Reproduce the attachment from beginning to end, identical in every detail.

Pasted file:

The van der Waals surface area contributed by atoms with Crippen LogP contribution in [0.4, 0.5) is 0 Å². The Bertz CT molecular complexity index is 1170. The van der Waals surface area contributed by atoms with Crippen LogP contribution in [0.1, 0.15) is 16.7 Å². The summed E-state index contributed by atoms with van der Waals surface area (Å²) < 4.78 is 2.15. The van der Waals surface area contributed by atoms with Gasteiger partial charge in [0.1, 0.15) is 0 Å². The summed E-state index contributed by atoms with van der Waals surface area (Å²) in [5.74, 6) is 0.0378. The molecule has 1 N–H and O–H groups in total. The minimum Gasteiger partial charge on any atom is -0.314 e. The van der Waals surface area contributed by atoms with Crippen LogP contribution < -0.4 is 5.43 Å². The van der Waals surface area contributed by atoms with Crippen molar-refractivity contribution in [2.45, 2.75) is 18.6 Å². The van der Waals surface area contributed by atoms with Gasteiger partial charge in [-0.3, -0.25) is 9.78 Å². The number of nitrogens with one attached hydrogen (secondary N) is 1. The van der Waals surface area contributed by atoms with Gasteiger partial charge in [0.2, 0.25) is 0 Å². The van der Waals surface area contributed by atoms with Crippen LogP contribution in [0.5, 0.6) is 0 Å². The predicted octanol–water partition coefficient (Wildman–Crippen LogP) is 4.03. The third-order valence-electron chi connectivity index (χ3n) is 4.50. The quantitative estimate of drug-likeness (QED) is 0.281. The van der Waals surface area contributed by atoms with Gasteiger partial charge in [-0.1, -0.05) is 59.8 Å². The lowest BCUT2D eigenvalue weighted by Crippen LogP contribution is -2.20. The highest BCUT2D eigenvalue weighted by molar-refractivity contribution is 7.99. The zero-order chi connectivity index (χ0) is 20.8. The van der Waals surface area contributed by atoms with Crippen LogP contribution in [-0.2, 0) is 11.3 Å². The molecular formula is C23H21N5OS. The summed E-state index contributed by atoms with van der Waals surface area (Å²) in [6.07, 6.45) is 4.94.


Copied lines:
The van der Waals surface area contributed by atoms with Crippen LogP contribution in [0.4, 0.5) is 0 Å². The Bertz CT molecular complexity index is 1170. The van der Waals surface area contributed by atoms with Crippen LogP contribution in [0.1, 0.15) is 16.7 Å². The summed E-state index contributed by atoms with van der Waals surface area (Å²) < 4.78 is 2.15. The van der Waals surface area contributed by atoms with Gasteiger partial charge in [0.1, 0.15) is 0 Å². The summed E-state index contributed by atoms with van der Waals surface area (Å²) in [5.74, 6) is 0.0378. The molecule has 1 N–H and O–H groups in total. The minimum Gasteiger partial charge on any atom is -0.314 e. The van der Waals surface area contributed by atoms with Crippen LogP contribution < -0.4 is 5.43 Å². The van der Waals surface area contributed by atoms with Crippen molar-refractivity contribution in [2.45, 2.75) is 18.6 Å². The van der Waals surface area contributed by atoms with Gasteiger partial charge in [-0.3, -0.25) is 9.78 Å². The number of nitrogens with one attached hydrogen (secondary N) is 1. The van der Waals surface area contributed by atoms with Gasteiger partial charge in [0.2, 0.25) is 0 Å². The van der Waals surface area contributed by atoms with Crippen LogP contribution in [0.5, 0.6) is 0 Å². The predicted octanol–water partition coefficient (Wildman–Crippen LogP) is 4.03. The third-order valence-electron chi connectivity index (χ3n) is 4.50. The quantitative estimate of drug-likeness (QED) is 0.281. The van der Waals surface area contributed by atoms with Gasteiger partial charge in [-0.1, -0.05) is 59.8 Å². The lowest BCUT2D eigenvalue weighted by Crippen LogP contribution is -2.20. The highest BCUT2D eigenvalue weighted by molar-refractivity contribution is 7.99. The zero-order chi connectivity index (χ0) is 20.8. The van der Waals surface area contributed by atoms with Crippen LogP contribution in [-0.2, 0) is 11.3 Å². The molecular formula is C23H21N5OS. The summed E-state index contributed by atoms with van der Waals surface area (Å²) in [6.07, 6.45) is 4.94.